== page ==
Stochastic events can have catastrophic effects on island populations through a series of genetic stressors from reduced population size. We investigated five populations of red mangrove (Rhizophora mangle) from St. John, USVI, an UNESCO Biosphere Reserve, which were impacted by Hurricane Hugo in 1989. Our goal was to determine diversity and to ascertain potential population bottlenecks two decades after the event. With the lowest observed heterozygosity, highest inbreeding coefficient, and evidence of a major bottleneck, our results demonstrated that the Great Lameshur mangroves, devastated by Hurricane Hugo, were the least diverse stand of trees. The other four populations from St. John manifested diversity reflecting the vegetation patterns of “fringing” mangrove or “developed forest” characteristics. The two fringing mangrove populations (Hurricane Hole and New Found Bay) evinced low observed heterozygosity and high inbreeding coefficients, while the fully forested sites showed higher heterozygosity and lower inbreeding frequencies. As such, fringing mangroves may be at greater risk to disturbance events and especially susceptible to sea level rise since they do not have room landward to expand. Our pair-wise population analysis indicated genetic similarity between the hurricane-damaged Great Lameshur and Coral Bay population, whose propagules were used in previous restoration attempts and is the geographically closest population. While the effective population size for Great Lameshur Bay places it in risk of genetic dysfunction, future rehabilitation of the site may be possible by the introduction of propagules from other regions of the island. However, recovery will ultimately be contingent upon hydrological connectivity and environmental improvements. Full article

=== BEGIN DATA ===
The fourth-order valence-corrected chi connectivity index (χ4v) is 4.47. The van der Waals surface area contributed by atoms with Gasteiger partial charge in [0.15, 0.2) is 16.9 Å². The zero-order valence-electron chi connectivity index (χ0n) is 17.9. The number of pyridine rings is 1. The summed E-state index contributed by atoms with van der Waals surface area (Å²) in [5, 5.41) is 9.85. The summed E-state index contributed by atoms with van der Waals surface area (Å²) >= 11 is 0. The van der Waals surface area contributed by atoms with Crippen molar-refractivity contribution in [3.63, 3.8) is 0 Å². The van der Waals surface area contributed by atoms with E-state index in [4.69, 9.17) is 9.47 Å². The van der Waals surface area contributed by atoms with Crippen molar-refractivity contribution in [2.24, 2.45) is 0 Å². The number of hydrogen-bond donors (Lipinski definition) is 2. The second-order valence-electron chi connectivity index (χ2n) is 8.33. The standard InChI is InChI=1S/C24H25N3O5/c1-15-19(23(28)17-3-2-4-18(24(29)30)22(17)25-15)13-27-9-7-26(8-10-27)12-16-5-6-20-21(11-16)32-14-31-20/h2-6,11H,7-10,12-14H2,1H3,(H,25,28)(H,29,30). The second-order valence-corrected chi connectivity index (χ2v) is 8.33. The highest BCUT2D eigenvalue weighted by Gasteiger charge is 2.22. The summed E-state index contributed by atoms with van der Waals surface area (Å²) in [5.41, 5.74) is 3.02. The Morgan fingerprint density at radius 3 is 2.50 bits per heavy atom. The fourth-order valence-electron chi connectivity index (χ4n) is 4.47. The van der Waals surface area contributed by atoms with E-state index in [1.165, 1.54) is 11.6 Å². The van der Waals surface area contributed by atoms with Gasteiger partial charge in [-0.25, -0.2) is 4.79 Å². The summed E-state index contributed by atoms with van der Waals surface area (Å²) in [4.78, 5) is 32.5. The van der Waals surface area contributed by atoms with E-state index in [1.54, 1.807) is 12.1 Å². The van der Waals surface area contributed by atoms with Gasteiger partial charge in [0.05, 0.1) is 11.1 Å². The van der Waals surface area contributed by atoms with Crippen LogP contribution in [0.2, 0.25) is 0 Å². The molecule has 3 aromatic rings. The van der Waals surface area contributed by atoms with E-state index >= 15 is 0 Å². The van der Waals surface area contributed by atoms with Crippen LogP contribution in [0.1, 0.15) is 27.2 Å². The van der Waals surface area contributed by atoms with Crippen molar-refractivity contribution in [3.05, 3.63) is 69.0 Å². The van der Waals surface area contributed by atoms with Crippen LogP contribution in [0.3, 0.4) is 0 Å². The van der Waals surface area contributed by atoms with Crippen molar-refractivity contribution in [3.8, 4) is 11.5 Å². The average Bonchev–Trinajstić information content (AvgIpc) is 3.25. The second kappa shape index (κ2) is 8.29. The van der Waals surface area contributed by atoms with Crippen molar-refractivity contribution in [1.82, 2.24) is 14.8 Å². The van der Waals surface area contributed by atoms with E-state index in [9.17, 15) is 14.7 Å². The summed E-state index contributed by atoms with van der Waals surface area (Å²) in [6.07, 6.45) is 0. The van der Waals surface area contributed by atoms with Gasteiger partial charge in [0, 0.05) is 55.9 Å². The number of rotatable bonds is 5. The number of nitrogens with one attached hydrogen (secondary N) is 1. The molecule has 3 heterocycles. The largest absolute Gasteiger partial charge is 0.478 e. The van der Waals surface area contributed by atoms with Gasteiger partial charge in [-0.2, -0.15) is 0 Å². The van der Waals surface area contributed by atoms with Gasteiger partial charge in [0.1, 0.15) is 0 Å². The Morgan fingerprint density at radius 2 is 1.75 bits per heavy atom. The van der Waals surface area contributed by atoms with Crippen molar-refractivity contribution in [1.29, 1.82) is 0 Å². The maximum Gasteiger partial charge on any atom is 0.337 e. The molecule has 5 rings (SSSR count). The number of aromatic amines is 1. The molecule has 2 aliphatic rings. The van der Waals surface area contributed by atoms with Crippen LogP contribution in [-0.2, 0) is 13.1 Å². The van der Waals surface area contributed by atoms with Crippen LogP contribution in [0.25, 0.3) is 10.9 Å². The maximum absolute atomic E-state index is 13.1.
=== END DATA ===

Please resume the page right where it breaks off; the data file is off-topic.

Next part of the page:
(This article belongs to the Special Issue Mangrove Regeneration and Restoration)
Open AccessArticle Natural Regeneration of the Mangrove Vegetation on Abandoned Salt Ponds in Ceará, in the Semi-Arid Region of Northeastern Brazil
Diversity 2019, 11(2), 27; https://doi.org/10.3390/d11020027
Received: 5 December 2018 / Revised: 14 February 2019 / Accepted: 15 February 2019 / Published: 23 February 2019
PDF Full-text (5601 KB) | HTML Full-text | XML Full-text
Abstract
The development of the mangrove in Ceará state, northeastern Brazil, is limited by local environmental and climatic factors, associated with the variables that determine the region’s semi-arid climatic conditions. The same conditions also contribute to the installation of artisanal saltworks in estuarine environments. [...] Read more.
The development of the mangrove in Ceará state, northeastern Brazil, is limited by local environmental and climatic factors, associated with the variables that determine the region’s semi-arid climatic conditions. The same conditions also contribute to the installation of artisanal saltworks in estuarine environments. The artisanal production of salt peaked in the 20th century, but with the decline of this activity, the salt evaporation ponds were abandoned, and have been incorporated back into the natural marine-estuarine environment and colonized by mangrove forests. In the early 2000s, however, the expansion of shrimp farming operations impacted this same environment. The present study was based on a spatiotemporal analysis of the natural regeneration of the mangrove vegetation in abandoned salt pond areas in the Brazilian semi-arid region between 1968 and 2009. The integrated analysis of mangrove ecosystem dynamics and the legislation that regulates the licensing of these economic activities identified a number of technical problems in the formulation and execution of the COEMA resolution 02/2002, which permits the installation of shrimp farms in areas dominated by the mangrove. The findings of the present study reinforce the need for a careful reformulation of the Ceará state environmental legislation, in order to guarantee the maximum possible conservation of the coastal zone. Full article
(This article belongs to the Special Issue Mangrove Regeneration and Restoration)